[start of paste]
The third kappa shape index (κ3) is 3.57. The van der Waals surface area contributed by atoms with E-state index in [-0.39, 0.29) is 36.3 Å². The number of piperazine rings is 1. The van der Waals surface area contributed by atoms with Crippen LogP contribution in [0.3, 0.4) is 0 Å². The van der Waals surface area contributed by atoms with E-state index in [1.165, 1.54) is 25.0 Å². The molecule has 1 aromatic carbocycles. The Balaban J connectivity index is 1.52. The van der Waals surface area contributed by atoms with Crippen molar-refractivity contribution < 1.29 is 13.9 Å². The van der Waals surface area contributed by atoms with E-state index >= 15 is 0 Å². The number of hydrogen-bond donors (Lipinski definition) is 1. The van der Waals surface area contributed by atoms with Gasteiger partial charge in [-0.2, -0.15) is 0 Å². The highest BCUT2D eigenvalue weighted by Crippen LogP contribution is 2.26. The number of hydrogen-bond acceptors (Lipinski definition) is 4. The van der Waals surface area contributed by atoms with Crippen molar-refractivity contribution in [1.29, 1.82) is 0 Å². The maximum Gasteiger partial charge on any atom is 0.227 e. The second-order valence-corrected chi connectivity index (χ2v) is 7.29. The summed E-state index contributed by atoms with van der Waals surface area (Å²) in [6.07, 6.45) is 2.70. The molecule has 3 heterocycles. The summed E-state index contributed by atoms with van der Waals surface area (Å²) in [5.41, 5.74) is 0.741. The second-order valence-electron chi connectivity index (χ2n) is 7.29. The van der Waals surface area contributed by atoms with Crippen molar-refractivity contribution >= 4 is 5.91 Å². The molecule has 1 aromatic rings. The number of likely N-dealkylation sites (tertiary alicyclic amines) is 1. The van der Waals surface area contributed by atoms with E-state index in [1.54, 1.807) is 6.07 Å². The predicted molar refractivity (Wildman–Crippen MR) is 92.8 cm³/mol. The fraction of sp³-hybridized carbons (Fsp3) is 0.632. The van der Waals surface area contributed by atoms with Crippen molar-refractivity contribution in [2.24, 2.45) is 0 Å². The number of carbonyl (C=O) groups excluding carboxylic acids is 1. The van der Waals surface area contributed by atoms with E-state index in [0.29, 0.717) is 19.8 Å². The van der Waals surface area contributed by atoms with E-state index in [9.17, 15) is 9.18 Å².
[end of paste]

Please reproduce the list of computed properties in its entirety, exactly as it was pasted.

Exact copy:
The third kappa shape index (κ3) is 3.57. The van der Waals surface area contributed by atoms with E-state index in [-0.39, 0.29) is 36.3 Å². The number of piperazine rings is 1. The van der Waals surface area contributed by atoms with Crippen LogP contribution in [0.3, 0.4) is 0 Å². The van der Waals surface area contributed by atoms with E-state index in [1.165, 1.54) is 25.0 Å². The molecule has 1 aromatic carbocycles. The Balaban J connectivity index is 1.52. The van der Waals surface area contributed by atoms with Crippen molar-refractivity contribution < 1.29 is 13.9 Å². The van der Waals surface area contributed by atoms with E-state index >= 15 is 0 Å². The number of hydrogen-bond donors (Lipinski definition) is 1. The van der Waals surface area contributed by atoms with Gasteiger partial charge in [-0.2, -0.15) is 0 Å². The highest BCUT2D eigenvalue weighted by Crippen LogP contribution is 2.26. The number of hydrogen-bond acceptors (Lipinski definition) is 4. The van der Waals surface area contributed by atoms with Crippen molar-refractivity contribution in [1.29, 1.82) is 0 Å². The maximum Gasteiger partial charge on any atom is 0.227 e. The second-order valence-corrected chi connectivity index (χ2v) is 7.29. The summed E-state index contributed by atoms with van der Waals surface area (Å²) in [6.07, 6.45) is 2.70. The molecule has 3 heterocycles. The summed E-state index contributed by atoms with van der Waals surface area (Å²) in [5.41, 5.74) is 0.741. The second-order valence-electron chi connectivity index (χ2n) is 7.29. The van der Waals surface area contributed by atoms with Crippen molar-refractivity contribution >= 4 is 5.91 Å². The molecule has 1 aromatic rings. The number of likely N-dealkylation sites (tertiary alicyclic amines) is 1. The van der Waals surface area contributed by atoms with E-state index in [1.54, 1.807) is 6.07 Å². The predicted molar refractivity (Wildman–Crippen MR) is 92.8 cm³/mol. The fraction of sp³-hybridized carbons (Fsp3) is 0.632. The van der Waals surface area contributed by atoms with Crippen molar-refractivity contribution in [2.24, 2.45) is 0 Å². The number of carbonyl (C=O) groups excluding carboxylic acids is 1. The van der Waals surface area contributed by atoms with E-state index in [0.29, 0.717) is 19.8 Å². The van der Waals surface area contributed by atoms with E-state index in [9.17, 15) is 9.18 Å².